The reason for the original post was just to point out that back rise measurements, while often not available or talked about much, are good to know.  When I first starting buying Japanese denim, I thought that front rise was the key in terms of fit and feel in the top block but have learned since that back rise is equally, if not more important.

Share this post


Link to post
Share on other sites

With experience, we all find dimensions that work for us.  For me, rear rise is almost irrelevant, while front rise, waist, and thigh are usually deal breakers.  

 

The 4" rise difference you're seeing is probably pretty standard in vintage inspired jeans.  Anything more extreme than that will probably be part of a more modern fit.    

 

While I can't recommend paying full price for them, and there aren't consistent measurements online, you might want to a look at LVC.  Other than their '78 501, the rest of the 501 line up has a fairly high rise.  And the '47 501 will be very similar in shape to your Warehouse 800.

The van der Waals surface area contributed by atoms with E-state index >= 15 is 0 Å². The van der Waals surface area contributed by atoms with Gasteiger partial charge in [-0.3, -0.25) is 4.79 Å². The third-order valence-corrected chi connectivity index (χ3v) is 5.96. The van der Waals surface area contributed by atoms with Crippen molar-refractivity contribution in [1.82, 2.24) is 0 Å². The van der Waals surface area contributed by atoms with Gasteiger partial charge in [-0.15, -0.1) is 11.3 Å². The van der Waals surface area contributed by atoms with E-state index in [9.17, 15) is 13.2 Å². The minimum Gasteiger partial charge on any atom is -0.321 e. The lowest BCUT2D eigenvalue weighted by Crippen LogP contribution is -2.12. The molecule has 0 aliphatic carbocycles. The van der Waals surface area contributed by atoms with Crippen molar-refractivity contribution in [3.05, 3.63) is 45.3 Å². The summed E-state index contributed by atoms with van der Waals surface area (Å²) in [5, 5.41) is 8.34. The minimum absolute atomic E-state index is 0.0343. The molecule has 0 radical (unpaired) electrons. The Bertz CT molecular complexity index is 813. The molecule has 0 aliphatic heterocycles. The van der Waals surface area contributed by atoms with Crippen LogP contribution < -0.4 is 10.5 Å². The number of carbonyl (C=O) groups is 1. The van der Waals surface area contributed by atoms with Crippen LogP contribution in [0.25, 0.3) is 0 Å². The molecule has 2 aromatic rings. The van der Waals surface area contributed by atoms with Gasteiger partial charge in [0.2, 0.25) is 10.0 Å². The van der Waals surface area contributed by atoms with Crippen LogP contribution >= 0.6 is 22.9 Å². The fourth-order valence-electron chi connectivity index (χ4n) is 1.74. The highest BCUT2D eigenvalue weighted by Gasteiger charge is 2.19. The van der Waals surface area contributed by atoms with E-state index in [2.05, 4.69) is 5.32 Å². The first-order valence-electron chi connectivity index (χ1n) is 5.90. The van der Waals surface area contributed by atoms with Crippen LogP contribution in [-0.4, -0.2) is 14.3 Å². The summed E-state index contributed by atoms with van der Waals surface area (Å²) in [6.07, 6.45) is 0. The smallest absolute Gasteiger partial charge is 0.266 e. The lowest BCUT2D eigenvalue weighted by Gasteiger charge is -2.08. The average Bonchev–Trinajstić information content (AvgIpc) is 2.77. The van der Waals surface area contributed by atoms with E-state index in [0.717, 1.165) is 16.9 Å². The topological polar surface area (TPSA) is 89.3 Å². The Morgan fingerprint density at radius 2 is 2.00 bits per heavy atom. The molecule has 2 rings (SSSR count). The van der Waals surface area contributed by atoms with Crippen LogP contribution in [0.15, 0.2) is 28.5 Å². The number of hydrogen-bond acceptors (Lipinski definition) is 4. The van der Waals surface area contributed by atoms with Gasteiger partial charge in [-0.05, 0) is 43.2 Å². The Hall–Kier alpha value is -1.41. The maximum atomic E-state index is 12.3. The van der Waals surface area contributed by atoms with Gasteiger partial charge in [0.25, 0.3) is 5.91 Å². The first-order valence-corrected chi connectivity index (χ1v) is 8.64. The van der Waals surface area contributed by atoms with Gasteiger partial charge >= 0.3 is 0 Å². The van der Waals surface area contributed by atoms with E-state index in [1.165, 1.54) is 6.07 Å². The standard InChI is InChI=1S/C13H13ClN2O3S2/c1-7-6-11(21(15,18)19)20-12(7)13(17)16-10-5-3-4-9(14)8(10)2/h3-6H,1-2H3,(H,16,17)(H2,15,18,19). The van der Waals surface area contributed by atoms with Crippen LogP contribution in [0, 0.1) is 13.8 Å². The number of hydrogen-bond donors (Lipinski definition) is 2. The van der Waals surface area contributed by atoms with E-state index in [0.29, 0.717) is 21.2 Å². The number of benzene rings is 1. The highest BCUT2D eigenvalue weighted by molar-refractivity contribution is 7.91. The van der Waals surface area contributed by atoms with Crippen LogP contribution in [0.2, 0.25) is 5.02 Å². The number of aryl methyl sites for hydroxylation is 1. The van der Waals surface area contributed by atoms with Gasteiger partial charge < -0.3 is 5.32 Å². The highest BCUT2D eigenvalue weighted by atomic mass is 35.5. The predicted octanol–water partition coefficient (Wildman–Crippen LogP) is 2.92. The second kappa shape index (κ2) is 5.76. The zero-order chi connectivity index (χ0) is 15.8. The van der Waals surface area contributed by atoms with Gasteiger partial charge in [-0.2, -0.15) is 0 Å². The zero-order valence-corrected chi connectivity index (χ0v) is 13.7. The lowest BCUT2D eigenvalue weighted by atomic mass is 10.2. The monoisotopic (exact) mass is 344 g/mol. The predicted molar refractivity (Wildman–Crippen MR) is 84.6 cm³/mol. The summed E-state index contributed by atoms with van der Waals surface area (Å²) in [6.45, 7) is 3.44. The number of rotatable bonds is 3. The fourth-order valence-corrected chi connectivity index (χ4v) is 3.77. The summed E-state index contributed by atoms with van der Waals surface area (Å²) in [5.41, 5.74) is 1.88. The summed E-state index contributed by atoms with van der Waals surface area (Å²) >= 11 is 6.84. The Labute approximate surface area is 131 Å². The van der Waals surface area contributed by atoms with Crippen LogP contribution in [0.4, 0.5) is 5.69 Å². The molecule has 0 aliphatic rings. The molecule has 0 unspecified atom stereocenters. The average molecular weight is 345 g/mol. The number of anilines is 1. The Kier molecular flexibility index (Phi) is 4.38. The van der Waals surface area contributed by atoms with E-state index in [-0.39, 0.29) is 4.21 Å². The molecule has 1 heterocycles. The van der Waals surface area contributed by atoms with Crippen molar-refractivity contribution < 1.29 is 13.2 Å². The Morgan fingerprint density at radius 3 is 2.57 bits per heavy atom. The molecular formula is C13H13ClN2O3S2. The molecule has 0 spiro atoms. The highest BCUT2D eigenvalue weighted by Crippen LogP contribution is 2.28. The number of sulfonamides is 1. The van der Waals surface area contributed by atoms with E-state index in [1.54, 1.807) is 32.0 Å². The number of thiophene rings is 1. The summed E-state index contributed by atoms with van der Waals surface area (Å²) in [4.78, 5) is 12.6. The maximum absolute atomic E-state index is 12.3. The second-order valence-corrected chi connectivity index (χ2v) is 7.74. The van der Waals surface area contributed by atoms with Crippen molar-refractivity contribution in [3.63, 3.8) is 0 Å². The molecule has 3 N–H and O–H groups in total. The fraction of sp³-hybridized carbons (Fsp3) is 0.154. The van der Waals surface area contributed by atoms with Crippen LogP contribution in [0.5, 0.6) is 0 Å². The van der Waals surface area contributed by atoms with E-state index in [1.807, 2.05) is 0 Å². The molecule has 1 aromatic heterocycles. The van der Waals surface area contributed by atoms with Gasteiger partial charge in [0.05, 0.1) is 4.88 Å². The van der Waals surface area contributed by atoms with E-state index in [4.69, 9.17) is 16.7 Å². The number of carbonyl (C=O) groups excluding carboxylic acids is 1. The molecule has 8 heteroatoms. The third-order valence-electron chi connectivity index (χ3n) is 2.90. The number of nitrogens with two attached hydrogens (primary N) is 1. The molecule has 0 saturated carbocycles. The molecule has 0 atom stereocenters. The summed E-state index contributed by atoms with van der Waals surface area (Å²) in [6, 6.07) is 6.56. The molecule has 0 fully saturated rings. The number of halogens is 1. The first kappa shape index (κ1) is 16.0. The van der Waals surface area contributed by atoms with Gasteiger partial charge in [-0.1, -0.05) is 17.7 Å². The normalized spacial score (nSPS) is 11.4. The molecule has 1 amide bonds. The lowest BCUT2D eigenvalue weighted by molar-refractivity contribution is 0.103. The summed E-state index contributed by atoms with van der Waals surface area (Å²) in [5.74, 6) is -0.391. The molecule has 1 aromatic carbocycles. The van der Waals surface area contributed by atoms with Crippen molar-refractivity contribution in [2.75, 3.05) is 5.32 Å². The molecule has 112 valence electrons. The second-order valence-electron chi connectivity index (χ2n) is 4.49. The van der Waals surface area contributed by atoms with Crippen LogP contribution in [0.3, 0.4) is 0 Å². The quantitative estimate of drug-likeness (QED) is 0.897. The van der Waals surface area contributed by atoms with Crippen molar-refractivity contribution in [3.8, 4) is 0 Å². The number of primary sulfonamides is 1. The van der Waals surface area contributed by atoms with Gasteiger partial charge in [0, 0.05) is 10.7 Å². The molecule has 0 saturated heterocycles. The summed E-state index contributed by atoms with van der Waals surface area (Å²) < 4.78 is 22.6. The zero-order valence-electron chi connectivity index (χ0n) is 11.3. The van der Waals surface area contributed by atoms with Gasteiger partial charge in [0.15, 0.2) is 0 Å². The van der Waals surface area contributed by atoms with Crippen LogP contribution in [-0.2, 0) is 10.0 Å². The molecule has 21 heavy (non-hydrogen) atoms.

Share this post


Link to post
Share on other sites

John, one old guy to another, here's your answer.

Keep in mind I'm a 34, though most wind up 35, 36 after wear.

All post-wash numbers w tagged waist size in parantheses

Pike Bros Roamer 11-16.5 (33)

Kamikaze 24oz 11-16 (36)

Jelado/IH collab gray 21oz 12-16.5 (34)

Trophy Garage Denim 11.5-16  (note sure of tag, but waist is at 36 now)

And if you really want to go young and wild, Ande Whall Mustang 11-15.5

 

There's plenty of others too.

Or, you could just stay with a pair of LL Bean flannel-lined and say to hell w/all of it.

Share this post


Link to post
Share on other sites

i am 35 and have an athletic type of body more of a skinny athletic build if that makes sense. and of course being athletic usually means having some decent glutes. what i find is if the front rise is medium and the back rise also on the medium side,  a lot of the times the jeans don't fit as good while of the rise is a bit higher in the back the jeans not only fit better but also feel better.

Also when a casual shirt is tucked in you can still pull it off. but when done with denim that have near the same front and back rise the shirt tuck in simply does not work unless you want to look silly.